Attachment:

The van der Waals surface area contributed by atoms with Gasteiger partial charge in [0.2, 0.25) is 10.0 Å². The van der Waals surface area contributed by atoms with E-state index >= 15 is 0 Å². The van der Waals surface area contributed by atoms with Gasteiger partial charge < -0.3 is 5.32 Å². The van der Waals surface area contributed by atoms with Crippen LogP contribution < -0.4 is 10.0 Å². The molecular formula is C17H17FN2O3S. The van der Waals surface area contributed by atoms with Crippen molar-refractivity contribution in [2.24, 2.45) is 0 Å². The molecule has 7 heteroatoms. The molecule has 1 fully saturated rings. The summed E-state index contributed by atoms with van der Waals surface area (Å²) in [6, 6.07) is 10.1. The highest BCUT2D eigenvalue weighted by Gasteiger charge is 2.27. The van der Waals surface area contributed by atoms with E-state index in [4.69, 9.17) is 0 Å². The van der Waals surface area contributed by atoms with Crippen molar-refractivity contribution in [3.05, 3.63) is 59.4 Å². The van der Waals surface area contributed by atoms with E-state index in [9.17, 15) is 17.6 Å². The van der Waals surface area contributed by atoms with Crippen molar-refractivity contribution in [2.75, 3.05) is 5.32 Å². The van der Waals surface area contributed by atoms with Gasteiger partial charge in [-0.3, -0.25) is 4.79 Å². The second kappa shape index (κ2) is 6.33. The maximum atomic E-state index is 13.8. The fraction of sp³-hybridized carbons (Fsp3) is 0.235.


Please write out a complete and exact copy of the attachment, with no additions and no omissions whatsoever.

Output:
The van der Waals surface area contributed by atoms with Gasteiger partial charge in [0.2, 0.25) is 10.0 Å². The van der Waals surface area contributed by atoms with E-state index >= 15 is 0 Å². The van der Waals surface area contributed by atoms with Gasteiger partial charge < -0.3 is 5.32 Å². The van der Waals surface area contributed by atoms with Crippen LogP contribution < -0.4 is 10.0 Å². The molecular formula is C17H17FN2O3S. The van der Waals surface area contributed by atoms with Crippen molar-refractivity contribution in [2.24, 2.45) is 0 Å². The molecule has 7 heteroatoms. The molecule has 1 fully saturated rings. The summed E-state index contributed by atoms with van der Waals surface area (Å²) in [6, 6.07) is 10.1. The highest BCUT2D eigenvalue weighted by Gasteiger charge is 2.27. The van der Waals surface area contributed by atoms with E-state index in [4.69, 9.17) is 0 Å². The van der Waals surface area contributed by atoms with Crippen molar-refractivity contribution in [3.05, 3.63) is 59.4 Å². The van der Waals surface area contributed by atoms with E-state index in [9.17, 15) is 17.6 Å². The van der Waals surface area contributed by atoms with Crippen molar-refractivity contribution in [2.75, 3.05) is 5.32 Å². The van der Waals surface area contributed by atoms with Gasteiger partial charge in [-0.3, -0.25) is 4.79 Å². The second kappa shape index (κ2) is 6.33. The maximum atomic E-state index is 13.8. The fraction of sp³-hybridized carbons (Fsp3) is 0.235.